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Chromosome Aberration Simulator (CAS): Accessing & User's Guide
- Download CAS (zip file, 98kb; 1/15/1999)
- Windows version available online, with source code, executable (Dialogue.exe), and user's guide (Cas.doc). Fortran source files for various versions of CAS, including UNIX versions, are available upon request from Sachs.
CAS User's Guide (html)
- Summary. This software simulates chromosomal rearrangements produced by ionizing radiation during the G0/G1 phase of the cell cycle. It gives a cell-by-cell record of simulated rearrangements, much as in an actual experiment. Simulated relative frequencies and simulated dose-response curves for various types of aberrations can also be obtained. The simulations establish baseline randomness predictions, thereby suggesting a systematic way to organize the data of any particular experiment.
The program uses the classic (i.e., random breakage and reunion) radiation aberration model, modified to incorporate proximity effects. All rearrangements are assumed complete, leaving no unrejoined ends. The model is implemented via Monte-Carlo simulations (Chen et al. 1997). Scoring appropriate for conventional staining, or for fluorescent in situ hybridization (FISH) experiments involving whole-chromosome painting with additional colors, is included. Aberrations are divided into different types according to the classification schemes of Savage (1976), S&S (Savage and Simpson 1994), PAINT (Tucker et al. 1995), or Chen et al. (1996). Chromosome arm lengths for human or non-human genomes can be systematically taken into account by extending to FISH scoring and to complex aberrations methods which are standard (Savage and Papworth 1982, Lucas et al. 1992, Hlatky et al. 1992) for dicentrics and rings.
- Input. In order to perform simulations, the user specifies the following:
- the number of chromosomes;
- if known, the relative lengths of the chromosomes, and their centromere locations;
- the chromosome staining/painting system being simulated;
- the average number of reactive double strand breaks per cell per unit dose (related to the sensitivity of the cells);
- the number of interaction sites in one cell (an integer related to the magnitude of proximity effects).
The last two numbers (4 & 5) must be adjusted to the experiment being simulated. Their values are obtained either from the literature, or by trial and error using the program itself and comparing simulated to experimental frequencies. Thereafter per-cell frequencies for all kinds of simple or complex aberrations can be simulated.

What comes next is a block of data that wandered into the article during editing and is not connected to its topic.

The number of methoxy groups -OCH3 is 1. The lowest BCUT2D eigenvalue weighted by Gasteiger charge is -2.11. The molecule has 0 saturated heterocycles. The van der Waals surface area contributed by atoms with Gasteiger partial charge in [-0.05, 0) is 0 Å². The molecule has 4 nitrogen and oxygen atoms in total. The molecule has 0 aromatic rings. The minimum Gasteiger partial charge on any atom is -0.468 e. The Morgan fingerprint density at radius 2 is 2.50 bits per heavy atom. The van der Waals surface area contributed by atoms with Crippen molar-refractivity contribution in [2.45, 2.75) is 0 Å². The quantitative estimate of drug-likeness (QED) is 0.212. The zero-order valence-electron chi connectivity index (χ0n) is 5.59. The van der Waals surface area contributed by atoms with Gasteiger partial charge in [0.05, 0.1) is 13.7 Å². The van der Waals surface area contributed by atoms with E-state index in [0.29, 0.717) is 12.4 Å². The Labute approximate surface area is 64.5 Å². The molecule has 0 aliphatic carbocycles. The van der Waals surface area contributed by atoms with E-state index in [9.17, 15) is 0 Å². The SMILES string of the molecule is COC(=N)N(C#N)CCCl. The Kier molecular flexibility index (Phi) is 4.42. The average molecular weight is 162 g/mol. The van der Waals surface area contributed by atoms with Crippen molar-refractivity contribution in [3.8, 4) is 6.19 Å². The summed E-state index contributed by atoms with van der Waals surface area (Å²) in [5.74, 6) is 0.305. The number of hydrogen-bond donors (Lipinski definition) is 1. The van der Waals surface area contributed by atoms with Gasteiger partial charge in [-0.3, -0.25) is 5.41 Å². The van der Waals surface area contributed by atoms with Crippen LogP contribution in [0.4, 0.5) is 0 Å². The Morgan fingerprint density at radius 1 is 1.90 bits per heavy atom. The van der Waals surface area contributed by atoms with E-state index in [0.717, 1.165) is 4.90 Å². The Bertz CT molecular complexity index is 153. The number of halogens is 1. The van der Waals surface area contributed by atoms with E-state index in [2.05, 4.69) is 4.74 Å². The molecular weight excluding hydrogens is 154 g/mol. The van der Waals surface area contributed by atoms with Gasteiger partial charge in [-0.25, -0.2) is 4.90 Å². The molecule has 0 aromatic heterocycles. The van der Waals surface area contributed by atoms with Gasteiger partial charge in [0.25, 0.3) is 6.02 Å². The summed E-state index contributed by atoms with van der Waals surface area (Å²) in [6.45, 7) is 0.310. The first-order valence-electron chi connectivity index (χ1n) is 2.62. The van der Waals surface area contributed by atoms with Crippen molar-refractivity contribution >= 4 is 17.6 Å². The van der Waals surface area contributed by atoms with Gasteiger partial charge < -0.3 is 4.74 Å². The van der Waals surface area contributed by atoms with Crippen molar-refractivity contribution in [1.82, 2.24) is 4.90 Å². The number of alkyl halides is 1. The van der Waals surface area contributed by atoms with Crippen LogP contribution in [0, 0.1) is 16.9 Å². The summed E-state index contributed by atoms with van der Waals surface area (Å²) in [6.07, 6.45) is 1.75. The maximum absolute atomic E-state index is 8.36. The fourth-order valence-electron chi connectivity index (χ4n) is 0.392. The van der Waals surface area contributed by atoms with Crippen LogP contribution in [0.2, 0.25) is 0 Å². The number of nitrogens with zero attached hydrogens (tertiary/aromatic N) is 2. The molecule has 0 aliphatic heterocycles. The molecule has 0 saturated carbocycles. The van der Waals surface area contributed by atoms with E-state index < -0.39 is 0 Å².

- Output. For conventional staining, or for one FISH color and one counterstain, or for two FISH colors and one counterstain, the software tabulates simulated frequencies for certain aberration types, e.g. dicentrics, centric rings, two-color translocations, insertions, 3-way interchanges, etc. Typically a million cells can be simulated. For any FISH experiment, with any number of colors, an additional "details" file contains cell-by-cell records of visibly rearranged chromosomes up to the first 1,000 cells. If more cells are needed the simulation can be repeated. Various quantities of interest can be estimated by using these cell-by-cell data. Examples include: frequencies for those aberration types whose frequency is not computed automatically; or the average number of color junctions per cell; or the fraction of cell genomes which are unstable (i.e. non-transmissible, i.e. have damage putatively fatal at mitosis (Savage, 1995)); etc. Users can get such additional results automatically if they modify the source code slightly. The simulations can include doses other than the doses used in the actual experiment; they can also include extra information not available in an experiment but implied by the model and its parameters (e.g., in a FISH experiment, the total frequency of dicentrics, painted or not, in the whole genome).
Detailed cell-by-cell information is restricted to 1,000 cells per run, but summary information on aberration frequencies can utilize much larger numbers of simulated cells. Calculation time depends on the cell number, average number of reactive DSBs and platform. In our hands, calculations with a Pentium PC take less than a minute for 1,000 cells and take 10 minutes - 1 hour for 1,000,000 cells (and take even more time when the number of reactive DSBs is unusually large).
- Acknowledgments. This software is a test version prepared by A.M. Chen, P. Hahnfeldt, L. Hlatky, and R.K. Sachs at UC Berkeley and Harvard. Funds for adding interfaces for Windows 95 were supplied by NIH grant CA 63897; upgrades funded by NSF grants DMS 9532055 and BIR 963-0735. The assistance of V. Kaganskiy, J. Lucas and D. Brenner is gratefully acknowledged.
- Authorization. The software is freely available to all non-commercial users. Users must check that it works for their purposes. Permission to use, copy, modify, and distribute this software and its documentation for any non-profit purpose, without fee and without written agreement, is hereby granted, provided that this paragraph and the preceding one appear in all copies. In no event shall the authors be liable to any party for direct, indirect, special, incidental, or consequential damages arising out of the use of this software and its documentation. We specifically disclaim any warranties, including, but not limited to, implied warranties of merchantability and fitness for a particular purpose. The software is on an "as is" basis, and we have no obligation to provide maintenance, support, updates, enhancements, or modifications.
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